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Title: Identification of novel genetic vulnerabilities and therapeutic targets in acute myeloid leukaemia using CRISPR dropout screens
Author: Tzelepis, Konstantinos
ISNI:       0000 0004 7231 8114
Awarding Body: University of Cambridge
Current Institution: University of Cambridge
Date of Award: 2017
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Acute myeloid leukaemia (AML) is an aggressive cancer with a poor prognosis, for which mainstream treatments have not changed for decades. To identify novel therapeutic targets in AML, I have optimized a genome-wide clustered regularly interspaced short palindromic repeats (CRISPR) screening platform and use it to identify genetic vulnerabilities in AML cells. This work led to the identification of 492 AML-specific cell-essential genes, including several established therapeutic targets such as that represent new clinically actionable candidates. I have validated selected genes using DOT1L, BCL2, MEN1 and many other genes genetic and pharmacological inhibition, and chose candidates for downstream studies. Both the epigenetic modifier KAT2A and SRPK1 as promising KAT2A and spliceosome kinase SRPK1 inhibition demonstrated anti-AML activity by inducing myeloid differentiation and apoptosis, and suppressed the growth of primary human AMLs while sparing normal hemopoietic stem-progenitor cells. My findings propose that KAT2A and SRPK1 inhibition should be investigated as new therapeutic strategies in AML and also provide a large number of novel genetic vulnerabilities of this leukaemia that can be pursued in downstream studies. As these screens were performed in immortalised AML cell lines, I then went on to develop a method for the performance of dropout screens in genotypically-defined primary murine AMLs developed in our lab and arising in Cas9-expressing mice. Through this work, I successfully carried out the first such screen in AML cells driven by mutant Npm1 (NPM1c) and Flt3-ITD, the commonest two-mutation combination in human AML. Downstream analysis of the results revealed the excellent potential of this type of screen and enabled me to investigate the molecular effects on mutant Npm1, which are currently poorly understood. Overall, my results demonstrate that unbiased CRISPR dropout screens can identify novel therapeutic targets in cancer while, in parallel, revealing novel biological insights.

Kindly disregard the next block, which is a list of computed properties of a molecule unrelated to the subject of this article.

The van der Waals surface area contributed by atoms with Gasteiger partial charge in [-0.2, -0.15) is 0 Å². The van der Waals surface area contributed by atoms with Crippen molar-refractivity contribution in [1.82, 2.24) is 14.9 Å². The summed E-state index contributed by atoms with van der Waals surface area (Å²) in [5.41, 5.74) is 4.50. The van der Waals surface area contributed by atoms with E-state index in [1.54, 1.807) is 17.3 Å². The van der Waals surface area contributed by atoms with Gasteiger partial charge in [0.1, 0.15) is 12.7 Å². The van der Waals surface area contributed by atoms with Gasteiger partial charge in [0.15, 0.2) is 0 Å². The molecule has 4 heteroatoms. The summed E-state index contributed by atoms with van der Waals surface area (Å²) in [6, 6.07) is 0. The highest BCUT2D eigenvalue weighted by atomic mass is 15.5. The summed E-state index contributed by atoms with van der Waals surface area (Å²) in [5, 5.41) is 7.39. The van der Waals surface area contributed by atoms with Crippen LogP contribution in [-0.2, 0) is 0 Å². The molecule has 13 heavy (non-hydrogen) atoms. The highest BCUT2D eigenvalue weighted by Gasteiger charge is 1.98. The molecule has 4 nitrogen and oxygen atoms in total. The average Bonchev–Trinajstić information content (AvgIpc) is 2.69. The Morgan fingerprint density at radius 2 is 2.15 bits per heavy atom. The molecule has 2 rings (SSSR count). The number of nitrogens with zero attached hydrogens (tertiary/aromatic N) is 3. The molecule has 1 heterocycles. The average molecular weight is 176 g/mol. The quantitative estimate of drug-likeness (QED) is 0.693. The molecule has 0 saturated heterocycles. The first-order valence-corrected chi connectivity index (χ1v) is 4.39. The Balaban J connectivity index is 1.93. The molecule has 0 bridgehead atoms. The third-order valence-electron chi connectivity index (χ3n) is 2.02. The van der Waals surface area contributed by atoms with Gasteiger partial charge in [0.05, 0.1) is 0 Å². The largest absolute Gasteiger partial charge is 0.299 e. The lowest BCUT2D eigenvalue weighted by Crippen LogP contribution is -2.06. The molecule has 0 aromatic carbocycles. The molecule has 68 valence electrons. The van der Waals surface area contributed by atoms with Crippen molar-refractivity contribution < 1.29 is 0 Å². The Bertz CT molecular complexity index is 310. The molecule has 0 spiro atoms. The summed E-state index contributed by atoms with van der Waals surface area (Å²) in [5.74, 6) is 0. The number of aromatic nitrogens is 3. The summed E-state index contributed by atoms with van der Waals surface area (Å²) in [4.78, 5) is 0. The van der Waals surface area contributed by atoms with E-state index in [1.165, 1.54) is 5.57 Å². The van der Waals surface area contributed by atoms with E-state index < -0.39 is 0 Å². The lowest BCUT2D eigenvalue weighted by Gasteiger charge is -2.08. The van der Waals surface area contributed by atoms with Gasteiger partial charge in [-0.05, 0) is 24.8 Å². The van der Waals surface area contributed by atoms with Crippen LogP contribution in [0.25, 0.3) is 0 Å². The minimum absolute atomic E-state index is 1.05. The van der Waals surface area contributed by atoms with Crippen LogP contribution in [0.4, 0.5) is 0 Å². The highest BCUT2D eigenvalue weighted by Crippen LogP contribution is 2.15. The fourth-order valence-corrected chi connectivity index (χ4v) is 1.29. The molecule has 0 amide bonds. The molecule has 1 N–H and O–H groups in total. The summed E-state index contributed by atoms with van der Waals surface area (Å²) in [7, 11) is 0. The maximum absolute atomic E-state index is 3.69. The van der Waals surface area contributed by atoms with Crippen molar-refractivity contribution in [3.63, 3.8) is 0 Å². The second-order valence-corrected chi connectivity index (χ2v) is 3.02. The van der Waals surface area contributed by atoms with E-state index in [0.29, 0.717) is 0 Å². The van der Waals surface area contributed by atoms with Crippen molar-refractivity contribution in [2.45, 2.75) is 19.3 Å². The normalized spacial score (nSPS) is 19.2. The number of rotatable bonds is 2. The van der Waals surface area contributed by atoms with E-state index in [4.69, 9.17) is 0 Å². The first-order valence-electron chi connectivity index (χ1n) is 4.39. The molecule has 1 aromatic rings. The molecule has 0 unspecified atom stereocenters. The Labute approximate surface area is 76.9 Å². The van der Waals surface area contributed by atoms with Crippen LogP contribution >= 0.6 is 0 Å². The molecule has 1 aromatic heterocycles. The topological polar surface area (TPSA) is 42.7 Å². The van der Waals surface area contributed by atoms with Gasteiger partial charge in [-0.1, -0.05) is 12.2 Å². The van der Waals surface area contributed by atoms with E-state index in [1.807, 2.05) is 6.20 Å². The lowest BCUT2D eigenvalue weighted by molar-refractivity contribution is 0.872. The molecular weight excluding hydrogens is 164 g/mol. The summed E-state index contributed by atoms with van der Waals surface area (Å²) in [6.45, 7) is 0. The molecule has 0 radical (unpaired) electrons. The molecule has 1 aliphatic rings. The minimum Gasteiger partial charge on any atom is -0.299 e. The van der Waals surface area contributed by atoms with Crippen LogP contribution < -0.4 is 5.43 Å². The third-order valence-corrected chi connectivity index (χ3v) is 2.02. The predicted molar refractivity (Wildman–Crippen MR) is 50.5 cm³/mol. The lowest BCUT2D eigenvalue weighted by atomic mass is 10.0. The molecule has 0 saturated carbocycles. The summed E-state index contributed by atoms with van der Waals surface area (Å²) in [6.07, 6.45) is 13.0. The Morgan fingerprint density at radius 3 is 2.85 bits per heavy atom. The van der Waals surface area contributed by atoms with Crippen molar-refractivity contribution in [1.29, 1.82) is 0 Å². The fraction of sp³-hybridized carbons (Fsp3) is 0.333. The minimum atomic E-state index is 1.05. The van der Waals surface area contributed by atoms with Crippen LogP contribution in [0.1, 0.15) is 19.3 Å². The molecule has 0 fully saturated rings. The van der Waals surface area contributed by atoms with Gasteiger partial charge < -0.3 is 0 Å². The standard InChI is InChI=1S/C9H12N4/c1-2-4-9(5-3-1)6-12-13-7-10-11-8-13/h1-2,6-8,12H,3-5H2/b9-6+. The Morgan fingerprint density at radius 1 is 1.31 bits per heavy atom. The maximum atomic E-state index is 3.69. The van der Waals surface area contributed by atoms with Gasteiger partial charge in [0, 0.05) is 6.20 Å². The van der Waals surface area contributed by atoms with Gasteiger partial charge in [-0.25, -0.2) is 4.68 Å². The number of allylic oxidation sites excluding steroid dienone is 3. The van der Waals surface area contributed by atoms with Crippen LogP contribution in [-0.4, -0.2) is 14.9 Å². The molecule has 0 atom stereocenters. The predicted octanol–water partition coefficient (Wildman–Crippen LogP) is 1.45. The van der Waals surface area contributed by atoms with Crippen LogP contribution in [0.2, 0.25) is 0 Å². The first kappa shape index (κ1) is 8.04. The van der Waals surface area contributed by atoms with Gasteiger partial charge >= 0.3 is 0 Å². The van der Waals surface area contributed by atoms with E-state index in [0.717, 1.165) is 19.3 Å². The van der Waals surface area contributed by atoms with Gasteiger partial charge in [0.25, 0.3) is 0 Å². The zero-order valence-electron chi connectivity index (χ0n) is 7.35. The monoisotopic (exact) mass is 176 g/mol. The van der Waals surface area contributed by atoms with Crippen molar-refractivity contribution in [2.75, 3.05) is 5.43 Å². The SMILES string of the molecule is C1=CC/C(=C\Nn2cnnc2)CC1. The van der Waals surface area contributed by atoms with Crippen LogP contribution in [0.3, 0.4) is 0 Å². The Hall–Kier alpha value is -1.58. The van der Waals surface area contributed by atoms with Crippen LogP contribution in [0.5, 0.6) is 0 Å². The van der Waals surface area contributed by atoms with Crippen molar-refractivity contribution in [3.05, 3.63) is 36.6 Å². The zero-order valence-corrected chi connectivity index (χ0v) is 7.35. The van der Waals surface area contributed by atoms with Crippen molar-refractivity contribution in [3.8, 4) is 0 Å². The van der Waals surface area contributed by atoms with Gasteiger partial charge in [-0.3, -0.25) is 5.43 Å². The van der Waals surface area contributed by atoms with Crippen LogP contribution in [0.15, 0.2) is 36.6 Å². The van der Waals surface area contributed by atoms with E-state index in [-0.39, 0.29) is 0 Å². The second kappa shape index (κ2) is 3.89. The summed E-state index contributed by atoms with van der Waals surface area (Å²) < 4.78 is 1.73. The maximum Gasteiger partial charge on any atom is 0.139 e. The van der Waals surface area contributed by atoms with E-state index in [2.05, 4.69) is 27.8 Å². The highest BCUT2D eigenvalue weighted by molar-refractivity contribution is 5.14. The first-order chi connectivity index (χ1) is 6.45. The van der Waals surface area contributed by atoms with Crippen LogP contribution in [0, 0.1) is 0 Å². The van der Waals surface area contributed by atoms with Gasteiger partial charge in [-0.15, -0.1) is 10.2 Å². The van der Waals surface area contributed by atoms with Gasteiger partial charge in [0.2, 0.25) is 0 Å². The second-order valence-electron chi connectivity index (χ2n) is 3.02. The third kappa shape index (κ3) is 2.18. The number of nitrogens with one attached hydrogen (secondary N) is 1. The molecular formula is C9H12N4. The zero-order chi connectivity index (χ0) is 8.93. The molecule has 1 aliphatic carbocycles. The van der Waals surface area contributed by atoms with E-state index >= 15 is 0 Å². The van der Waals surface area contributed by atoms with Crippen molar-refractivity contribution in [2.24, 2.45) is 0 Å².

Supervisor: Vassiliou, George Sponsor: Not available
Qualification Name: Thesis (Ph.D.) Qualification Level: Doctoral
Keywords: AML ; genetic vulnerbilities ; CRISPR